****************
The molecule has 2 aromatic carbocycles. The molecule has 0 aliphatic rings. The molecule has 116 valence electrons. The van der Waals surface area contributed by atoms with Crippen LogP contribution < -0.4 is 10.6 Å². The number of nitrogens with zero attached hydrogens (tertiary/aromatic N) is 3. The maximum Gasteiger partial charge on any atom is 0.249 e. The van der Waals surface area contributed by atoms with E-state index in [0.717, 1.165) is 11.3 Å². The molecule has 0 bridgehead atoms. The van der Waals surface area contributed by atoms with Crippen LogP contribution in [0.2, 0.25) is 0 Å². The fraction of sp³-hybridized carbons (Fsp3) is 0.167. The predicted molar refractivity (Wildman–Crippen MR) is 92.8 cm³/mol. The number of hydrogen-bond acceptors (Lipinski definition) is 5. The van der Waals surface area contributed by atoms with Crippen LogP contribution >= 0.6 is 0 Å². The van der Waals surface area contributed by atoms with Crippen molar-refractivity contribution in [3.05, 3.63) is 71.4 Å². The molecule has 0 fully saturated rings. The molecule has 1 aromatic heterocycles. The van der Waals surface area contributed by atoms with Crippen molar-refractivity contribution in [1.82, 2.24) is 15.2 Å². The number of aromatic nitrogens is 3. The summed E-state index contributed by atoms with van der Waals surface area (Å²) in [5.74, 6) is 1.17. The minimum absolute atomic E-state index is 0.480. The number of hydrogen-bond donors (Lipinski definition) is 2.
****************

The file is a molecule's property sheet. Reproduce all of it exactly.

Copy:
The molecule has 2 aromatic carbocycles. The molecule has 0 aliphatic rings. The molecule has 116 valence electrons. The van der Waals surface area contributed by atoms with Crippen LogP contribution < -0.4 is 10.6 Å². The number of nitrogens with zero attached hydrogens (tertiary/aromatic N) is 3. The maximum Gasteiger partial charge on any atom is 0.249 e. The van der Waals surface area contributed by atoms with E-state index in [0.717, 1.165) is 11.3 Å². The molecule has 0 bridgehead atoms. The van der Waals surface area contributed by atoms with Crippen LogP contribution in [0.2, 0.25) is 0 Å². The fraction of sp³-hybridized carbons (Fsp3) is 0.167. The predicted molar refractivity (Wildman–Crippen MR) is 92.8 cm³/mol. The number of hydrogen-bond acceptors (Lipinski definition) is 5. The van der Waals surface area contributed by atoms with Crippen LogP contribution >= 0.6 is 0 Å². The van der Waals surface area contributed by atoms with Crippen molar-refractivity contribution in [3.05, 3.63) is 71.4 Å². The molecule has 0 fully saturated rings. The molecule has 1 aromatic heterocycles. The van der Waals surface area contributed by atoms with Crippen molar-refractivity contribution in [1.82, 2.24) is 15.2 Å². The number of aromatic nitrogens is 3. The summed E-state index contributed by atoms with van der Waals surface area (Å²) in [5.74, 6) is 1.17. The minimum absolute atomic E-state index is 0.480. The number of hydrogen-bond donors (Lipinski definition) is 2.